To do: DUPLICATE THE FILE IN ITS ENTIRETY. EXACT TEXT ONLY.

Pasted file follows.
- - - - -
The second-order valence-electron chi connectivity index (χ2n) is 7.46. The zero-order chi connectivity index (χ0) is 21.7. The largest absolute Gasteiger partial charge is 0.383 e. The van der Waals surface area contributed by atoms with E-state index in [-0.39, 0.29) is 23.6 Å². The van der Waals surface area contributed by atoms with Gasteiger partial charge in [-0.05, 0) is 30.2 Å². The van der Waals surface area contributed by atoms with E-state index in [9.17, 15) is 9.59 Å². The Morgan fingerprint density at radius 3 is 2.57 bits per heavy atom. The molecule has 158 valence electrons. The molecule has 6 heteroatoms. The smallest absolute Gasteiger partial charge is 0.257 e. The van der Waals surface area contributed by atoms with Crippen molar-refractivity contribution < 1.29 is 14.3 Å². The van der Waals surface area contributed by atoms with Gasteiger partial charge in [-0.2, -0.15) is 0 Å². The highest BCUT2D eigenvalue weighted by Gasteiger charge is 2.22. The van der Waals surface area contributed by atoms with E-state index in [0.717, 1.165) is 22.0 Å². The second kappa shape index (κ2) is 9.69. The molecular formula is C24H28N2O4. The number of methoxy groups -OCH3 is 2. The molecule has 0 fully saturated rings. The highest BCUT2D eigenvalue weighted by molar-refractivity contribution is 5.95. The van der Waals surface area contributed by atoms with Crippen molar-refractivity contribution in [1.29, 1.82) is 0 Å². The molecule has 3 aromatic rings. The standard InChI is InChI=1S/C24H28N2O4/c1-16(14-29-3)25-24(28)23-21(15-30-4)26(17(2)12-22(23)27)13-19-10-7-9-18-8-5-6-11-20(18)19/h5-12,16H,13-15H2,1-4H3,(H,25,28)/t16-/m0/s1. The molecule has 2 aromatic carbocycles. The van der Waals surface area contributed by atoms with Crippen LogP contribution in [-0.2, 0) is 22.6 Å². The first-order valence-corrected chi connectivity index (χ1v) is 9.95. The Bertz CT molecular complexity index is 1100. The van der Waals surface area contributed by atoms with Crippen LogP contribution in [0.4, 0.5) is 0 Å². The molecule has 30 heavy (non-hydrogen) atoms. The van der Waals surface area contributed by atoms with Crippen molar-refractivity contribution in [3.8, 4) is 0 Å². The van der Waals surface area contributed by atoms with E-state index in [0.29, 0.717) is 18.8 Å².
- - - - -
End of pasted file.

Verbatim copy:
The second-order valence-electron chi connectivity index (χ2n) is 7.46. The zero-order chi connectivity index (χ0) is 21.7. The largest absolute Gasteiger partial charge is 0.383 e. The van der Waals surface area contributed by atoms with E-state index in [-0.39, 0.29) is 23.6 Å². The van der Waals surface area contributed by atoms with Gasteiger partial charge in [-0.05, 0) is 30.2 Å². The van der Waals surface area contributed by atoms with E-state index in [9.17, 15) is 9.59 Å². The Morgan fingerprint density at radius 3 is 2.57 bits per heavy atom. The molecule has 158 valence electrons. The molecule has 6 heteroatoms. The smallest absolute Gasteiger partial charge is 0.257 e. The van der Waals surface area contributed by atoms with Crippen molar-refractivity contribution < 1.29 is 14.3 Å². The van der Waals surface area contributed by atoms with Gasteiger partial charge in [-0.2, -0.15) is 0 Å². The highest BCUT2D eigenvalue weighted by Gasteiger charge is 2.22. The van der Waals surface area contributed by atoms with E-state index in [0.717, 1.165) is 22.0 Å². The second kappa shape index (κ2) is 9.69. The molecular formula is C24H28N2O4. The number of methoxy groups -OCH3 is 2. The molecule has 0 fully saturated rings. The highest BCUT2D eigenvalue weighted by molar-refractivity contribution is 5.95. The van der Waals surface area contributed by atoms with Crippen molar-refractivity contribution in [1.29, 1.82) is 0 Å². The molecule has 3 aromatic rings. The standard InChI is InChI=1S/C24H28N2O4/c1-16(14-29-3)25-24(28)23-21(15-30-4)26(17(2)12-22(23)27)13-19-10-7-9-18-8-5-6-11-20(18)19/h5-12,16H,13-15H2,1-4H3,(H,25,28)/t16-/m0/s1. The molecule has 2 aromatic carbocycles. The van der Waals surface area contributed by atoms with Crippen LogP contribution in [-0.2, 0) is 22.6 Å². The first-order valence-corrected chi connectivity index (χ1v) is 9.95. The Bertz CT molecular complexity index is 1100. The van der Waals surface area contributed by atoms with Crippen LogP contribution in [0.4, 0.5) is 0 Å². The molecule has 30 heavy (non-hydrogen) atoms. The van der Waals surface area contributed by atoms with Crippen molar-refractivity contribution in [3.8, 4) is 0 Å². The van der Waals surface area contributed by atoms with E-state index in [0.29, 0.717) is 18.8 Å².